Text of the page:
The next week was a blur of activity getting everything ready for our leap to South America. The Pan American highway abruptly ends about 200 km past Panama City. At that point there is a 100 kilometer stretch of roadless dense jungle called the Darien Gap which separates Panama from Colombia, so we had to make arrangements to ship Yuki by boat and to fly us to Cartagena. Through fellow travellers we had met back in Mexico, we were put in contact with a German couple who wanted ship their VW van to Colombia, and after a few emails, we all agreed to share a 40-foot container to help reduce the transport costs. We met up with Dieter and Lore, both in their 60′s, and together, went through the numerous steps required to ship our vehicles. This included finding a broker (Barwell Shipping) and getting our vehicles and documents inspected at a police station. It was at this station that I was barred entry by a police officer because I was wearing shorts and sandals. So I found some shoes in Yuki and borrowed a pair of billowing black Tai pants from Dieter, which stopped short of my calves. While I looked ridiculous, I was finally allowed inside. I guess the Panamanian Police department’s motto is “To serve and protect – the properly dressed.”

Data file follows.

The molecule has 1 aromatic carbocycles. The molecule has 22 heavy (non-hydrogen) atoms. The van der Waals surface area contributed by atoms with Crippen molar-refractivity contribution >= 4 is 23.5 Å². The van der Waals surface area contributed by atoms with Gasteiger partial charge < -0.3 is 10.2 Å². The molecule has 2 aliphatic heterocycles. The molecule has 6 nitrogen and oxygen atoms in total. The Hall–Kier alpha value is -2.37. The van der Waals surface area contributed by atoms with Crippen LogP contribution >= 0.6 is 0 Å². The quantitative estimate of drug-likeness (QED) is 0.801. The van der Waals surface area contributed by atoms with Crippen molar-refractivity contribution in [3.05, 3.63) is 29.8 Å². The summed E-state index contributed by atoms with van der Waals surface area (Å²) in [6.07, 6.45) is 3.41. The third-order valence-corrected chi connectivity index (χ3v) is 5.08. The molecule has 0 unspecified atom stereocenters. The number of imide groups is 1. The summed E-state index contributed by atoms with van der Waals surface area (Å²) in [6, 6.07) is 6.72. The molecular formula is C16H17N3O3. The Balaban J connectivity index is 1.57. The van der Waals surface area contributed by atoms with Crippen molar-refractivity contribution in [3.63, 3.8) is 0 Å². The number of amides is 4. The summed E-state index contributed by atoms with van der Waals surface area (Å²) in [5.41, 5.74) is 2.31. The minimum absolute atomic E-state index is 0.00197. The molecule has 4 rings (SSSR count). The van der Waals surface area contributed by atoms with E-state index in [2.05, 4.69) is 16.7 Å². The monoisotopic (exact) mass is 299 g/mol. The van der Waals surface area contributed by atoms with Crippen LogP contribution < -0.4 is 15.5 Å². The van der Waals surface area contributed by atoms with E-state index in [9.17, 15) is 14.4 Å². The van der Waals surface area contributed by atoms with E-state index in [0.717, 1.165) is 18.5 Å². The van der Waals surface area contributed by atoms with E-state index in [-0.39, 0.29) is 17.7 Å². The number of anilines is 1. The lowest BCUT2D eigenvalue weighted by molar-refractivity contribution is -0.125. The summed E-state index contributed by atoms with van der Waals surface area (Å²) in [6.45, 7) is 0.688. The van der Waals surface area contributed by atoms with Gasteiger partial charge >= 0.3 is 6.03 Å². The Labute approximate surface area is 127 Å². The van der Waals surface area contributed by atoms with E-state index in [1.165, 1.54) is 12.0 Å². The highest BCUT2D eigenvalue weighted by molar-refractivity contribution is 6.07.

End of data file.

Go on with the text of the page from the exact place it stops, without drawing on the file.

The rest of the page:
While getting Yuki ready for departure, Roz and I did the same for ourselves. We got booster shots for Hepatitis, saw a dermatologist to cure Roz’s ongoing itchy skin problem, and shopped for supplies we didn’t think we’d find south of the Darien Gap. On the Yuki front, I bought and installed a bushing for the transfer case that once again gave us four-wheel drive. I also bought some spare parts and had the transfer case shifter welded together (I had prematurely cut it off in Costa Rica because I thought it wouldn’t come out – turns out I had read the instructions incorrectly – d’oh!). These missions weren’t always easy with my bad Spanish, but everyone I dealt with was patient, kind and genuinely interested in helping me out. For instance, when I was looking for a welder for the shifter, I stopped by a shop that specialized in fixing old Volkswagens. The owner didn’t have a MIG welder so he ordered one of his idle lackeys to guide me to a nearby shop. This neatly attired older gent sat with me in Yuki (Roz didn’t join me that day) and directed me down an alleyway full of small dirty shops. At the end was a guy with a MIG welder who, within a half hour, had welded my shifter together. I returned my guide to his boss’s shop and gave him a tip for his time. No one spoke English the whole day and I hardly spoke any Spanish, but with pantomime, pointing and a few laughs, we got the job done. Days like that made me realize that we humans really can get along and make things happen – even if we don’t share the same tongue.